After hiring Dale Sveum as their new manager, the Chicago Cubs now will move on to making offseason player moves. New president Theo Epstein and general manager Jed Hoyer have stated that other than Starlin Castro, no player is untouchable.
That means that many players that were cornerstones at Wrigley Field in 2011 could be gone by the start of 2012. The Cubs have yet to discuss any offers, but with the Cubs having so many holes in their roster, it would not be a surprise if some guys ultimately do get dealt.
The Cubs will need to find some major help in pitching, infield and outfield. In order to do so, they will have to trade talent to get talent.
These are the rankings of the players that the Cubs could get the most in return for.
The Chicago Cubs have considered bringing Carlos Zambrano back for the 2012 season. This may also be a bluff so that teams believe even the Cubs' brass see him as stable.
No matter what, the Cubs would likely be losing more in any deal than what they would get in return. They would at least benefit themselves by eliminating the possibility of running into yet another potential mental breakdown.
The Cubs may get some decent prospects in return for Zambrano, but they also likely will be taking on most of Zambrano's 2012 salary. Of all the players that the Cubs would likely trade, Zambrano would have the worst return when considering the talent that would be coming back.
Just like Carlos Zambrano, inconsistent outfielder Alfonso Soriano will be very hard to move this offseason. The Cubs would be likely asked to take on a majority of his contract, and considering his age many teams would be hesitant to give up any young talent in return.
The Cubs have been trying to move Soriano for many years, but it looks like he may be stuck in Chicago for the long run.
Theo Epstein has stated that he doesn't see Soriano as a lost cause, so it remains to be seen how that pans out if Soriano is unmovable by the start of 2012.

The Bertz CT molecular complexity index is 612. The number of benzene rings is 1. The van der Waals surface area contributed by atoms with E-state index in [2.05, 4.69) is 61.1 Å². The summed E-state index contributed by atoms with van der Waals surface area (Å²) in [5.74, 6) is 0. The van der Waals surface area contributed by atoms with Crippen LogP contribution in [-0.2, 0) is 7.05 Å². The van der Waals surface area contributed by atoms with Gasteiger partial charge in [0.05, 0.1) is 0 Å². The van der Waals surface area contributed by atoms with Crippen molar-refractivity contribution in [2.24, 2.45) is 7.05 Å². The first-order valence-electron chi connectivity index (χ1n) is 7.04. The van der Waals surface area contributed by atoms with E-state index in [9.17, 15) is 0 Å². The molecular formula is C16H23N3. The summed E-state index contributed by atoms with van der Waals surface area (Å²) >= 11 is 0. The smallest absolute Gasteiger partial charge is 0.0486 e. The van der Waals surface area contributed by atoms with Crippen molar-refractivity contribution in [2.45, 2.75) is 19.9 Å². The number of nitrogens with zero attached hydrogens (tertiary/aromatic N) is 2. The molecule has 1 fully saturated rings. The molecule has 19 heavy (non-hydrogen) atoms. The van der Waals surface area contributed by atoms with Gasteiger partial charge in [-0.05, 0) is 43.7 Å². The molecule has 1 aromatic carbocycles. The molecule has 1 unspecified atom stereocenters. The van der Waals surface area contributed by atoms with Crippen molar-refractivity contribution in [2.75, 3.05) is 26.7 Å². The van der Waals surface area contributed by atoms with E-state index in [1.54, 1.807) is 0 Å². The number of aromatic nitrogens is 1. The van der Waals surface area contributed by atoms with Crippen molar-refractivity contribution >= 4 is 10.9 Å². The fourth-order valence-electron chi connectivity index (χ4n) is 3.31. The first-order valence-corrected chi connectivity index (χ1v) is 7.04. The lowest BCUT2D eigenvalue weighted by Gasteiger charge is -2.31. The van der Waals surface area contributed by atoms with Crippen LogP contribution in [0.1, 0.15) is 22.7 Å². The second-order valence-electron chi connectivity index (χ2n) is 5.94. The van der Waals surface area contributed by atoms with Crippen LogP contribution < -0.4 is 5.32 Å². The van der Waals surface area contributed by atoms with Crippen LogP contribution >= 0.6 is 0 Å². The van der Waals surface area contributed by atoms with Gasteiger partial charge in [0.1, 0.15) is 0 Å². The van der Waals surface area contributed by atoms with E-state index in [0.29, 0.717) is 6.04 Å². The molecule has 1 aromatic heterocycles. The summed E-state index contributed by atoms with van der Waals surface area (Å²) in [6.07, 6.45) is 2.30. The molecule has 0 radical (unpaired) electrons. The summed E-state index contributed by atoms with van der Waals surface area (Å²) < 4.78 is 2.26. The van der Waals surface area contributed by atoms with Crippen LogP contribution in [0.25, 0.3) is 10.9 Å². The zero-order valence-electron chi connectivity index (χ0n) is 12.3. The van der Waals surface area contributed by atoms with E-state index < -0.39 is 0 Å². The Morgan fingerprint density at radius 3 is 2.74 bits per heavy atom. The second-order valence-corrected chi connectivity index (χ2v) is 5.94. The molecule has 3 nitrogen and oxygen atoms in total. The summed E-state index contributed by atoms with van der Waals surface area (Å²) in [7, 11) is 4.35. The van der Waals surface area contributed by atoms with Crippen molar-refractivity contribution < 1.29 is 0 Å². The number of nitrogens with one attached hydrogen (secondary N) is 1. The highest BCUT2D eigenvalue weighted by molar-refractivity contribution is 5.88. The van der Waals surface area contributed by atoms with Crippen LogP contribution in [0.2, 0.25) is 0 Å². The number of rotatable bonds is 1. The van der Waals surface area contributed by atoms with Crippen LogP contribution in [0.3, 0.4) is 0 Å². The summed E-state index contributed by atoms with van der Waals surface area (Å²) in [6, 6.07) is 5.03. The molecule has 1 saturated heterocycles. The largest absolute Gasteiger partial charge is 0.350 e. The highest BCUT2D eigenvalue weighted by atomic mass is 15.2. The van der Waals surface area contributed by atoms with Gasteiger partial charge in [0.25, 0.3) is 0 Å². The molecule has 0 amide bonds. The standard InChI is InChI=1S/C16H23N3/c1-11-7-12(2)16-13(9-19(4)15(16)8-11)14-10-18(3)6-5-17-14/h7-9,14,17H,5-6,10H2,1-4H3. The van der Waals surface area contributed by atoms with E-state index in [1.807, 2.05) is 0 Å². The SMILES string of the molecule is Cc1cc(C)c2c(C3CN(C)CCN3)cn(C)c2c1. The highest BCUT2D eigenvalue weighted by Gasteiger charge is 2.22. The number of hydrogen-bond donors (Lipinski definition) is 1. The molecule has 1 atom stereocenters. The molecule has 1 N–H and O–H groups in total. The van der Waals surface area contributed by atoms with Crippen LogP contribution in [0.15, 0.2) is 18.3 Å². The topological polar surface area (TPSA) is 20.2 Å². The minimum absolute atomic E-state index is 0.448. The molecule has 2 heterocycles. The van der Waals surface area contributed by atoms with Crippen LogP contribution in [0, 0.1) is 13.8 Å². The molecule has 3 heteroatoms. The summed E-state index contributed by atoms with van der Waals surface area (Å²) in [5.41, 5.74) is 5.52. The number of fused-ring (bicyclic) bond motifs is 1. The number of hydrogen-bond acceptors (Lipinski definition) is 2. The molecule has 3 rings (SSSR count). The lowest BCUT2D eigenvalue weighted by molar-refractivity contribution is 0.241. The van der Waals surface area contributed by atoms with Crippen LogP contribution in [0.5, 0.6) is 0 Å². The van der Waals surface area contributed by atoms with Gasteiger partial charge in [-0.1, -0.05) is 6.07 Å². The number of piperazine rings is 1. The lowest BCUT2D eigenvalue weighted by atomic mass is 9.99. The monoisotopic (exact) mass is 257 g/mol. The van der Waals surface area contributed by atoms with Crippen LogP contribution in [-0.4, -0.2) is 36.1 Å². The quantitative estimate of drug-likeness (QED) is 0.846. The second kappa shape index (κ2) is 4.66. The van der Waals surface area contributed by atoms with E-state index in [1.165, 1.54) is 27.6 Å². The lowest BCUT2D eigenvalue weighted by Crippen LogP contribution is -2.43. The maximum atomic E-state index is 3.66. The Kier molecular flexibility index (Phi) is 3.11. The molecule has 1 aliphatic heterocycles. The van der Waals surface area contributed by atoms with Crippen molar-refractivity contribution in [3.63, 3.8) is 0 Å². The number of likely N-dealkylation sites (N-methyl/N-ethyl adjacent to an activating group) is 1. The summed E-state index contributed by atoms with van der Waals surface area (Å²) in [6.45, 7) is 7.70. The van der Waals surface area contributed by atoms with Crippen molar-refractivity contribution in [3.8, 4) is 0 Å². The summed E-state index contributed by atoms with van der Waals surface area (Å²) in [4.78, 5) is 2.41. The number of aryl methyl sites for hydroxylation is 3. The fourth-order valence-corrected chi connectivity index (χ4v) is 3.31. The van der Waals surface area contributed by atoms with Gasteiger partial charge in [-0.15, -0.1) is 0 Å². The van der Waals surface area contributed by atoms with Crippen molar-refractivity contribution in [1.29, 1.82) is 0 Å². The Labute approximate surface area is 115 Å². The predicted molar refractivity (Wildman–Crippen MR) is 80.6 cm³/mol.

While young pitcher Andrew Cashner likely has a bright future, his trade value is at an all-time low considering that he only made one start in 2011.
Considering the potential talent that Cashner has, the Cubs would be best to not explore any options for him since he has much to prove. Unfortunately for the Cubs, they will have to see how Cashner pans out.
All they can hope is that he will turn out to be the star pitcher that he looked to be in his early outing in 2011. If the Cubs are looking really bad in 2012, they could possibly look to move Cashner later on if he proves to have some trade value.
Ryan Dempster put the Chicago Cubs in a real hole this offseason when the starting pitcher accepted his $15 million option for the 2012 season. While Dempster provides a consistent option for any team, his price tag is very high and his age will likely not come with any significant return in prospects.
The Cubs could look to move Dempster for a solid reliever or fielder if they find Randy Wells and Andrew Cashner as options to fill out the starting rotation, but it is hard to imagine the Cubs moving Dempster for any significant talent with his best years behind him.
Still, Dempster is a guy who is worth dangling out there. If they are unable to find a suitor, they should at least look to restructure his contract so that he doesn't eat such a huge a chunk of the Cubs' 2012 salary.
Although he can be extremely unstable at times, Carlos Marmol has been one of the dirtiest closing pitchers in the MLB for the last few seasons.
If a team is desperate for a closer, they may overpay for the righty's talents and give the Cubs a few pieces they could play with. The issue here is that the Cubs would need to find a solid closer to replace Marmol, and an aging Kerry Wood wouldn't be a long-term answer.
The Cubs could consider moving Sean Marshall to the closing role, but he serves better as a setup man. The Cubs could also look for options outside of the ball club, but that remains to be seen.